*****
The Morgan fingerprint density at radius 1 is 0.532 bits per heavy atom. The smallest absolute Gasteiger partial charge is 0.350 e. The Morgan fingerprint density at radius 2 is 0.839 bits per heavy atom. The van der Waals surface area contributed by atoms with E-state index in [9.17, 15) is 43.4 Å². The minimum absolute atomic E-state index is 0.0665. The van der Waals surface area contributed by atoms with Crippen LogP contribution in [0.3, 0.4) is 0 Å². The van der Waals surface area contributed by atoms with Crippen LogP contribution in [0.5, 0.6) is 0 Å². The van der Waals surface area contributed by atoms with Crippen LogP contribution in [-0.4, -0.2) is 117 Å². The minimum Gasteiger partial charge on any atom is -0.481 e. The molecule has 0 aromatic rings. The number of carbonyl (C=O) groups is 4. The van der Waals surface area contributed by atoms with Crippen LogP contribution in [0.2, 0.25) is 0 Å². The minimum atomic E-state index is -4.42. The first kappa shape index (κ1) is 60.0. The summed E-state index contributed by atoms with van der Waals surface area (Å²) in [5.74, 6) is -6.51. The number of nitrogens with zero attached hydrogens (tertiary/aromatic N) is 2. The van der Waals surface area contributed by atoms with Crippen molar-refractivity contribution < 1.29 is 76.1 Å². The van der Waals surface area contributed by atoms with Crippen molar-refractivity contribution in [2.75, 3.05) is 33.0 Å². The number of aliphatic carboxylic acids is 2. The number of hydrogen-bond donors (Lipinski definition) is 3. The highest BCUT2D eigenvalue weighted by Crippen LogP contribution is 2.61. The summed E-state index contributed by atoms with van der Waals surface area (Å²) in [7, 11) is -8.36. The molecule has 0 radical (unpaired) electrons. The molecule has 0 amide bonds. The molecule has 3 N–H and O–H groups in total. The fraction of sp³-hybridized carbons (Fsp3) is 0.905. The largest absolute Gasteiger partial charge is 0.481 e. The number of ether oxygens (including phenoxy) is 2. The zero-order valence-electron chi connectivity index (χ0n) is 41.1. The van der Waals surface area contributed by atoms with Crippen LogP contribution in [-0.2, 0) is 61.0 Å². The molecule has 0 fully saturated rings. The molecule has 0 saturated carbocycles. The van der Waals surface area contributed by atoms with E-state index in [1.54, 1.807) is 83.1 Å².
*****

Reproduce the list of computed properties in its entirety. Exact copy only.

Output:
The Morgan fingerprint density at radius 1 is 0.532 bits per heavy atom. The smallest absolute Gasteiger partial charge is 0.350 e. The Morgan fingerprint density at radius 2 is 0.839 bits per heavy atom. The van der Waals surface area contributed by atoms with E-state index in [9.17, 15) is 43.4 Å². The minimum absolute atomic E-state index is 0.0665. The van der Waals surface area contributed by atoms with Crippen LogP contribution in [0.3, 0.4) is 0 Å². The van der Waals surface area contributed by atoms with Crippen LogP contribution in [0.5, 0.6) is 0 Å². The van der Waals surface area contributed by atoms with Crippen LogP contribution in [-0.4, -0.2) is 117 Å². The minimum Gasteiger partial charge on any atom is -0.481 e. The molecule has 0 aromatic rings. The number of carbonyl (C=O) groups is 4. The van der Waals surface area contributed by atoms with Crippen LogP contribution in [0.2, 0.25) is 0 Å². The minimum atomic E-state index is -4.42. The first kappa shape index (κ1) is 60.0. The summed E-state index contributed by atoms with van der Waals surface area (Å²) in [5.74, 6) is -6.51. The number of nitrogens with zero attached hydrogens (tertiary/aromatic N) is 2. The van der Waals surface area contributed by atoms with Crippen molar-refractivity contribution < 1.29 is 76.1 Å². The van der Waals surface area contributed by atoms with Crippen molar-refractivity contribution in [2.75, 3.05) is 33.0 Å². The number of aliphatic carboxylic acids is 2. The number of hydrogen-bond donors (Lipinski definition) is 3. The highest BCUT2D eigenvalue weighted by Crippen LogP contribution is 2.61. The summed E-state index contributed by atoms with van der Waals surface area (Å²) in [7, 11) is -8.36. The molecule has 0 radical (unpaired) electrons. The molecule has 0 amide bonds. The molecule has 3 N–H and O–H groups in total. The fraction of sp³-hybridized carbons (Fsp3) is 0.905. The largest absolute Gasteiger partial charge is 0.481 e. The number of ether oxygens (including phenoxy) is 2. The zero-order valence-electron chi connectivity index (χ0n) is 41.1. The van der Waals surface area contributed by atoms with Crippen LogP contribution in [-0.2, 0) is 61.0 Å². The molecule has 0 fully saturated rings. The molecule has 0 saturated carbocycles. The van der Waals surface area contributed by atoms with E-state index in [1.54, 1.807) is 83.1 Å².